PlayStation E3 Electronic Entertainment Expo

Sony's no stranger to dropping the microphone at E3 conventions. For many of you, ex-SCEA president Jack Tretton's used games beatdown will be fresh in the memory – but the affable executive was merely reading from a PlayStation playbook that was written by his predecessors many years prior. On this very day 20 years ago, the Japanese giant waltzed into the newly established Electronic Entertainment Expo, and in three words it sent shivers down the spines of its competitors: two ninety-nine.

At the time, the PSone was already available in Japan, where it was nearing an install base of approximately one million units. However, many of its rivals still doubted the electronics manufacturer's ability to dominate the gaming industry; what could the Walkman maker possibly ever know about video games? As part of a famous speech at the Los Angeles convention, Icelandic executive Olaf Olafsson – who was in charge of the company's hardware and software divisions at the time – attempted to answer that exact question.

His presentation hinged heavily on the technology: CD-ROMs would enable the kind of video and sound quality previously never experienced in games before, while an emphasis on 3D graphics would separate the system from the focus on side-scrolling and isometric games that had dominated the previous decade. However, he also explained how the formation of Sony Computer Entertainment would change the game – a subsidiary that, for the first time, would fuse the firm's software knowledge with its hardware expertise.

But the show stopping moment came at the end of the short overview, when Sony Computer Entertainment America chief Steve Race was invited onto the stage to give a short presentation on the platform's price. After a slow shuffle towards the organisation's hastily assembled podium, he leaned into the microphone, cleared his throat, and declared: "Two ninety-nine." He then walked straight off to the sound of rapturous applause, not too dissimilar to those that greeted Andrew House when the PlayStation 4's price was revealed a couple of years ago.

Michael Jackson Phil Harrison E3 1995

It was Sony drawing a line in the sand, and it would ultimately go on to crush the competition as a consequence. In fact, moments earlier on the exact same day, SEGA of America boss Tom Kalinske had just announced that the SEGA Saturn – the PlayStation's biggest rival at the time – would retail for the somewhat steeper sum of $399.99 – and would be available that very afternoon. It was the Sonic the Hedgehog creator's greatest trump card, but it ended up backfiring, with retailers not prepared for the premature release – and the launch lineup ending up light.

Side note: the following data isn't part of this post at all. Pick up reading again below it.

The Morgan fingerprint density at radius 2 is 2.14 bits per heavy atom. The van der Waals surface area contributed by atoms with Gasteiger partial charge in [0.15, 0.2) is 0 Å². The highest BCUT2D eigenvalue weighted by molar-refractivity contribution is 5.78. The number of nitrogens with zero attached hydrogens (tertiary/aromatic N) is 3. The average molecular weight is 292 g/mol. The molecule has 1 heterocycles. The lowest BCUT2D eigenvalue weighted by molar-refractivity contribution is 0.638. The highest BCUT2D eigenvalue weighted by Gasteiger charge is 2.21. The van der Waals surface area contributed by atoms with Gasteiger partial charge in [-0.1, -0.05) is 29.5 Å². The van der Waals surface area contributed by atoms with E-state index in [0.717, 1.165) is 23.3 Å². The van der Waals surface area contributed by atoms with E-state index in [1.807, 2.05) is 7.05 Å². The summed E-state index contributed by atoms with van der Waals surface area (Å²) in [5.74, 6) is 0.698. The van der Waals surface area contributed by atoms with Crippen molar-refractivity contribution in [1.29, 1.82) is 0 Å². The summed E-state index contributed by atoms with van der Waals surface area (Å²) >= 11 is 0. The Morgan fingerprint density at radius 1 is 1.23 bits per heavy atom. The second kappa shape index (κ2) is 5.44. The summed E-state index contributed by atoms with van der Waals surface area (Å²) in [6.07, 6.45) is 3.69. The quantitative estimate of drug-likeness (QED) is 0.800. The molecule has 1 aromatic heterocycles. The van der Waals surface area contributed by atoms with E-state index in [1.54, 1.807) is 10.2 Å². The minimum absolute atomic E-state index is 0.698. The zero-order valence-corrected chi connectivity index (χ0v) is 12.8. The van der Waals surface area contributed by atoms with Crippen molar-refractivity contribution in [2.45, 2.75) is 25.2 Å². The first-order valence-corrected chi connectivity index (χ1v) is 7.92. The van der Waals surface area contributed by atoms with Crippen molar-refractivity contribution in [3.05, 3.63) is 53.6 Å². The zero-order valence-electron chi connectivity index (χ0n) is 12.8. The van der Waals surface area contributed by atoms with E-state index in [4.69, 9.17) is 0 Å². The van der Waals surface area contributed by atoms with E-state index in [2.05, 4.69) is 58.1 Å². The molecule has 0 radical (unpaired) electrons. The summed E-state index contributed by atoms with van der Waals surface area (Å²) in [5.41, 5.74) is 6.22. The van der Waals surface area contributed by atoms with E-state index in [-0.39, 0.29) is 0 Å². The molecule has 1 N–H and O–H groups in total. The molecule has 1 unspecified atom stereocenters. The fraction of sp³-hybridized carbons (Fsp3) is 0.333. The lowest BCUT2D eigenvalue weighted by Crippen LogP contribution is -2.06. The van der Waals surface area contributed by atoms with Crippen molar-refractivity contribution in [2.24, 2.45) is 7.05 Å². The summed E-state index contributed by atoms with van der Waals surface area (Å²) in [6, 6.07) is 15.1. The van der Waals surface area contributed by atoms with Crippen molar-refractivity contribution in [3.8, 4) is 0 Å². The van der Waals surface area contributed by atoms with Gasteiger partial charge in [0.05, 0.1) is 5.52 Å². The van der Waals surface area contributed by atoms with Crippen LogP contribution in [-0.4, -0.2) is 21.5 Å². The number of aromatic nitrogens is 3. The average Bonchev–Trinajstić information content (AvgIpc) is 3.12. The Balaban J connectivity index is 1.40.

Meanwhile, with the Ultra 64 still some way away, Nintendo used the inaugural E3 as an opportunity to promote the Virtual Boy, which would release a few months later. Various demos – including a cancelled Star Fox game – were shown for the device, but after failing to set cash registers alight, the bizarre head-mounted machine was discontinued some six or so months after its full North American release.

While these were the main stories at the time, though, smaller sub-plots were developing at the first E3 elsewhere. One particularly popular story revolves around Polygon Man, the PlayStation All-Stars Battle Royale boss that SCEA had supposedly lined up as a mascot for its initial E3 booth. Legend has it that upon seeing the character, platform creator Ken Kutaragi was incensed at the design. Phil Harrison, who was in charge of Sony Europe's gaming business back then, recalled in a famous interview: "The thing that really upset Ken was that the Polygon Man design wasn't Gouraud shaded, it was flat shaded." He remained buried until SuperBot Entertainment's mascot mash-up resurrected him some 17 years later.

Despite all of the drama, though, the E3 experiment was a success. In the early 90s, the Consumer Electronics Show had been the home for gaming – but with an attendance of 38,000 and over 700,000 square feet of floor space, the industry finally had the dedicated home that increasing sales suggested that it deserved. This year will mark the 21st event in the convention's storied history, and while SEGA may be skipping it for the first time, PlayStation's presence will be as strong as ever. Here's hoping for a few more mic drops, huh?